The benefits of open access
International Open Access WeekSt. Lukes Campus, University of Exeter, 25th October 2012 1
To examine the benefits of Open Access to the researchprocess prior to publication To examine the benefits of Open Access after publication Visibility and impact Evidence To examine the benefits of research repositories such as ERIC To examine the wider issue of publically funded researchbeing publically available 2
Effect on quality of research increased resources aids all aspects of the scientific method planning, experimental design and methodology Better practice reduces citation bias reduces problem of ‘hollow citing’ 3
Visibility of research The publication of research outputs in immediate open access journals or their availability in institutional repositories exposes then to a wider readership Increase in interest in research Increased citation rate 4
Higher citation rate Increased availability = increased downloads = increased citations Antelman 2004 ‘Do open-access articles have a greater research impact?’ Examined articles in four disciplines Philosophy, political science, electrical and electronic engineering and mathematics chosen as they represent various stages of adoption of open access ‘number of citations’ used to determine whether articles have agreater impact when their authors make them freely available 5
Antelman 2004 Difference in citation rate Mathematics 91%Electrical and electronic engineering 51% Political Science 86% Philosphy 45% Open Access - No 0 0.5 1 1.5 2 2.5 Open Access - Yes 6
But.... Is this increase in citation rate due to other confounding factors? I. Top authors who are highly cited may be at better institutions which may be more likely to have publication repositories II. A greater number of authors on a publication may increase both the number of citations and the likelihood of it being open access – it only takes one! III. The benefits of OA are simply due to authors allowing free access to ‘trophy’ publications in personal or institutional repositories after their publication in non-OA journals 7
Eysenbach 2006 Bibliometric analysis of a cohort of OA and non-OA articles published between June and December 2004 in the same journal (PNAS: Proceedings of the National Academy of Sciences) Controlled for potential confounding factors including, number of authors, authors’ publication history and impact, country, funding and discipline Open access articles were twice as likely to be cited in the first 4- 10 months (OR = 2.1 [1.5-2.9]) & almost 3 times as likely to be cited in the 10-16 months after publication: OR = 2.9 [1.5-5.5] Secondary analyses showed that papers in immediate OA journals were cited more than those in non-OA journals which were made available through repositories 8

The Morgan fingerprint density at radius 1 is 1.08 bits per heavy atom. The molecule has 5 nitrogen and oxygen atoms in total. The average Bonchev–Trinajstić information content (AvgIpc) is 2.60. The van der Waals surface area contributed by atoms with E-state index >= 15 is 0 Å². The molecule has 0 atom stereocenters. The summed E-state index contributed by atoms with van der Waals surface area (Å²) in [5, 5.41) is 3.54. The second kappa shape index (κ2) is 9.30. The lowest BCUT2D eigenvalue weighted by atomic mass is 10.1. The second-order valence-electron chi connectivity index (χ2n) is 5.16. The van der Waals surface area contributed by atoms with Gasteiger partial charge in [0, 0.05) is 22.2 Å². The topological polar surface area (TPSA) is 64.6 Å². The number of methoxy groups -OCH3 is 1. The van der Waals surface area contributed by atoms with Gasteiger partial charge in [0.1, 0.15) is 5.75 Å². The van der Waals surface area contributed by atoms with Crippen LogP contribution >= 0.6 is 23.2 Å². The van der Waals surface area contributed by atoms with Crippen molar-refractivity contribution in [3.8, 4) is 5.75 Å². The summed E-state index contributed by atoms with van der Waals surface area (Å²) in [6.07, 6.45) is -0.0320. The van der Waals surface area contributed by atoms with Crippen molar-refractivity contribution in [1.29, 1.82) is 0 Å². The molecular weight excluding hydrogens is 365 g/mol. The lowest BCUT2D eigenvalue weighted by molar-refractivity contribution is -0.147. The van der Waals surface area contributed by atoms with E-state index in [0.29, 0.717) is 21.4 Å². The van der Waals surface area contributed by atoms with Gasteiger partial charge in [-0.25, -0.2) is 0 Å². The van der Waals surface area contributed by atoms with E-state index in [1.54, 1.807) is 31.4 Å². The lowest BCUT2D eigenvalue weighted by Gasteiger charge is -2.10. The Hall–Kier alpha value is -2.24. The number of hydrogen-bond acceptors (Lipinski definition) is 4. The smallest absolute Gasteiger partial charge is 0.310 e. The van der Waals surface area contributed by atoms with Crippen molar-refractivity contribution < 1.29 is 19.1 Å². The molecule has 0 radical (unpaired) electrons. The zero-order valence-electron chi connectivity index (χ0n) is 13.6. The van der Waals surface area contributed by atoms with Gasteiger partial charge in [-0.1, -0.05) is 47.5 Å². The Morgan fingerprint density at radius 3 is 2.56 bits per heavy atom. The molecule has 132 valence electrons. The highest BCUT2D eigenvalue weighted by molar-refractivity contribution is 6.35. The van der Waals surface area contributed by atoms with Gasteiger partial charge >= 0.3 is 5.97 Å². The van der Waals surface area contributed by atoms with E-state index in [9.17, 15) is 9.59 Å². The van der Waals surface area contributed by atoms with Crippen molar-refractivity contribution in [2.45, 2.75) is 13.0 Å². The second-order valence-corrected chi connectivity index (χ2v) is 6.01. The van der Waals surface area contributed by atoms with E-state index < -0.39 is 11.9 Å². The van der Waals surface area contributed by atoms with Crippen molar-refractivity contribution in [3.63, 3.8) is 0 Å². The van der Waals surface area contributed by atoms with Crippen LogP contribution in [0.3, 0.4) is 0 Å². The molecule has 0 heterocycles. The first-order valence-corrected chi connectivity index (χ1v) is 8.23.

Across a variety of disciplines, OA articles have a greaterresearch impact than articles which are not freely available1 Readers find OA outputs more easily, read them more often1 andciting them earlier and more often in their own work2 This effect is evident even after controlling for confoundingfactors relating to authorship and institution2 9
ERIC – allows searches by collection, subject, author, theme Mutual benefit due to U of E reputation for research Success within a discipline may raise profile for all rather than just those involved Stimulation of new research ideas Increase in access to research outputs and ideas could stimulate new avenues of research Collaborations Across institutions Across disciplines Benefit to researchers, institutions and research as a whole 10
‘Publically funded research should be publically available’ In non-OA publication public funds are used three times inthe research process3 To pay for; 1) research, 2) peer review & 3) access RCUK and the HEFCE announced plans to ensure greater openaccess4‘significant outputs from research activity are made available aswidely as possible both within and beyond the researchcommunity. Open access to published research can benefit theresearch base, higher education, and the UK economy andsociety.’ OA is now advocated by many institutions & funders 11
Open access, via immediate OA journals or depositories can benefitresearchers at all stages of the research process The main effects are an increase in resources and increased visibilityand impact of research outputs Can also stimulate interest across disciplines and institutionsallowing greater collaboration The wider issue of publicly funded research being publicallyavailable is beginning to be addressed due to support from RCUK &HCFCE and as OA increasingly becomes a mandate of the provision offunding. 12
1.Antelmann, Kirstin (2004). Do open access articles have a greater research impact? College & Research Libraries News, 65(5), 372- 382.2.Eysenbach, Gunther (2006). Citation advantage of open access articles. PLoS Biology, 4(5).3. RCUK & HEFCE Press release -http://www.rcuk.ac.uk/media/news/2011news/Pages/110525_1.aspx4. Information on Funding mandates - http://open-access.org.uk/information-and-guidance/publication-policies/#5 13
International Open Access WeekSt. Lukes Campus, University of Exeter, 25th October 2012 14